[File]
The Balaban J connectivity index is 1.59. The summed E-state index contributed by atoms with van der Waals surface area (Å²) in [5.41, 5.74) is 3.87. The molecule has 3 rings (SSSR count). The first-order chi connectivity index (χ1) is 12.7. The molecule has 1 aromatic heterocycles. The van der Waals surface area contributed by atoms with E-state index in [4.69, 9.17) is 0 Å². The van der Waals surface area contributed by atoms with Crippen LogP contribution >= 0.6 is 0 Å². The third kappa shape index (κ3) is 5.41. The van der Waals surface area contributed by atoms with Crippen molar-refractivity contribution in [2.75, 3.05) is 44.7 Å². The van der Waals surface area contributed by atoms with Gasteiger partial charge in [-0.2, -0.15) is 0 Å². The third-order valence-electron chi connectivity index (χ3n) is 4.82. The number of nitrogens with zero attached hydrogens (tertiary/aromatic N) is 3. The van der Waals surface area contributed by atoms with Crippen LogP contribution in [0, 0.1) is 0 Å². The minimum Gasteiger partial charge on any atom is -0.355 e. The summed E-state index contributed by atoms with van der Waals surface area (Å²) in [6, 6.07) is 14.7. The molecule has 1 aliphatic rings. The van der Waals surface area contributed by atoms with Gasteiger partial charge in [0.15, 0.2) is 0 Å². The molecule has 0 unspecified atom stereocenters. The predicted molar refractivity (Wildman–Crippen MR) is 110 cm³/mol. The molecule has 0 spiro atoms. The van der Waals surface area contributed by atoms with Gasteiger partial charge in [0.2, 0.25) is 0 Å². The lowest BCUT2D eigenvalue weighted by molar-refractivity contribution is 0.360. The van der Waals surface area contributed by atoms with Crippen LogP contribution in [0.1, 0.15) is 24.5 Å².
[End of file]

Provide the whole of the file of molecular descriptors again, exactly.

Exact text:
The Balaban J connectivity index is 1.59. The summed E-state index contributed by atoms with van der Waals surface area (Å²) in [5.41, 5.74) is 3.87. The molecule has 3 rings (SSSR count). The first-order chi connectivity index (χ1) is 12.7. The molecule has 1 aromatic heterocycles. The van der Waals surface area contributed by atoms with E-state index in [4.69, 9.17) is 0 Å². The van der Waals surface area contributed by atoms with Crippen LogP contribution >= 0.6 is 0 Å². The third kappa shape index (κ3) is 5.41. The van der Waals surface area contributed by atoms with Crippen molar-refractivity contribution in [2.75, 3.05) is 44.7 Å². The van der Waals surface area contributed by atoms with Gasteiger partial charge in [-0.2, -0.15) is 0 Å². The third-order valence-electron chi connectivity index (χ3n) is 4.82. The number of nitrogens with zero attached hydrogens (tertiary/aromatic N) is 3. The van der Waals surface area contributed by atoms with Crippen LogP contribution in [0, 0.1) is 0 Å². The minimum Gasteiger partial charge on any atom is -0.355 e. The summed E-state index contributed by atoms with van der Waals surface area (Å²) in [6, 6.07) is 14.7. The molecule has 1 aliphatic rings. The van der Waals surface area contributed by atoms with Gasteiger partial charge in [0.15, 0.2) is 0 Å². The molecule has 0 unspecified atom stereocenters. The predicted molar refractivity (Wildman–Crippen MR) is 110 cm³/mol. The molecule has 0 spiro atoms. The van der Waals surface area contributed by atoms with Gasteiger partial charge in [0.2, 0.25) is 0 Å². The lowest BCUT2D eigenvalue weighted by molar-refractivity contribution is 0.360. The van der Waals surface area contributed by atoms with Crippen LogP contribution in [0.1, 0.15) is 24.5 Å².